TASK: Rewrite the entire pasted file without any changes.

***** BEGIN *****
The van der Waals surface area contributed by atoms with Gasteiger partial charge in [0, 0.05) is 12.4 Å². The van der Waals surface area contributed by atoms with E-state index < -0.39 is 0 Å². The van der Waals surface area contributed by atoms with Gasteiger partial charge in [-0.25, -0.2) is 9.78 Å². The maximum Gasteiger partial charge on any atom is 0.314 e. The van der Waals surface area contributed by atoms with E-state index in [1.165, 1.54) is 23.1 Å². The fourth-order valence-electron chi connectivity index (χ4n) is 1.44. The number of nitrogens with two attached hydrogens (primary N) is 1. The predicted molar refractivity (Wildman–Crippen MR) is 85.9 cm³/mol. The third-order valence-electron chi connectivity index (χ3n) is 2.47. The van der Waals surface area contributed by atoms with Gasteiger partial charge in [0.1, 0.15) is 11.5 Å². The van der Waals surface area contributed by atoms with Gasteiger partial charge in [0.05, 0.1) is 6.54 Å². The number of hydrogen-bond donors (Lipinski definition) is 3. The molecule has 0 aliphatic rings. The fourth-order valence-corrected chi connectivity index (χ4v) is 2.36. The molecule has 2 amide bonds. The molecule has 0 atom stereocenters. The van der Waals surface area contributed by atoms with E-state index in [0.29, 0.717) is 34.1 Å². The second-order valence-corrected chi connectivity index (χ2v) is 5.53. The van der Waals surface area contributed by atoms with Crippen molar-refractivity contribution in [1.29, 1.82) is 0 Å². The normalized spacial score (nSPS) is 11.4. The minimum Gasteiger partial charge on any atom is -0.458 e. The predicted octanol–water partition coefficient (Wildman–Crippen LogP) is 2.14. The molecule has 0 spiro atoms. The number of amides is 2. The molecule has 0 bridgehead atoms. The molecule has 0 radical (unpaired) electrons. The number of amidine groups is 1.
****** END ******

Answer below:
The van der Waals surface area contributed by atoms with Gasteiger partial charge in [0, 0.05) is 12.4 Å². The van der Waals surface area contributed by atoms with E-state index < -0.39 is 0 Å². The van der Waals surface area contributed by atoms with Gasteiger partial charge in [-0.25, -0.2) is 9.78 Å². The maximum Gasteiger partial charge on any atom is 0.314 e. The van der Waals surface area contributed by atoms with E-state index in [1.165, 1.54) is 23.1 Å². The fourth-order valence-electron chi connectivity index (χ4n) is 1.44. The number of nitrogens with two attached hydrogens (primary N) is 1. The predicted molar refractivity (Wildman–Crippen MR) is 85.9 cm³/mol. The third-order valence-electron chi connectivity index (χ3n) is 2.47. The van der Waals surface area contributed by atoms with Gasteiger partial charge in [0.1, 0.15) is 11.5 Å². The van der Waals surface area contributed by atoms with Gasteiger partial charge in [0.05, 0.1) is 6.54 Å². The number of hydrogen-bond donors (Lipinski definition) is 3. The molecule has 0 aliphatic rings. The fourth-order valence-corrected chi connectivity index (χ4v) is 2.36. The molecule has 2 amide bonds. The molecule has 0 atom stereocenters. The van der Waals surface area contributed by atoms with E-state index in [0.29, 0.717) is 34.1 Å². The second-order valence-corrected chi connectivity index (χ2v) is 5.53. The van der Waals surface area contributed by atoms with Crippen molar-refractivity contribution in [1.29, 1.82) is 0 Å². The normalized spacial score (nSPS) is 11.4. The minimum Gasteiger partial charge on any atom is -0.458 e. The predicted octanol–water partition coefficient (Wildman–Crippen LogP) is 2.14. The molecule has 0 spiro atoms. The number of amides is 2. The molecule has 0 bridgehead atoms. The molecule has 0 radical (unpaired) electrons. The number of amidine groups is 1.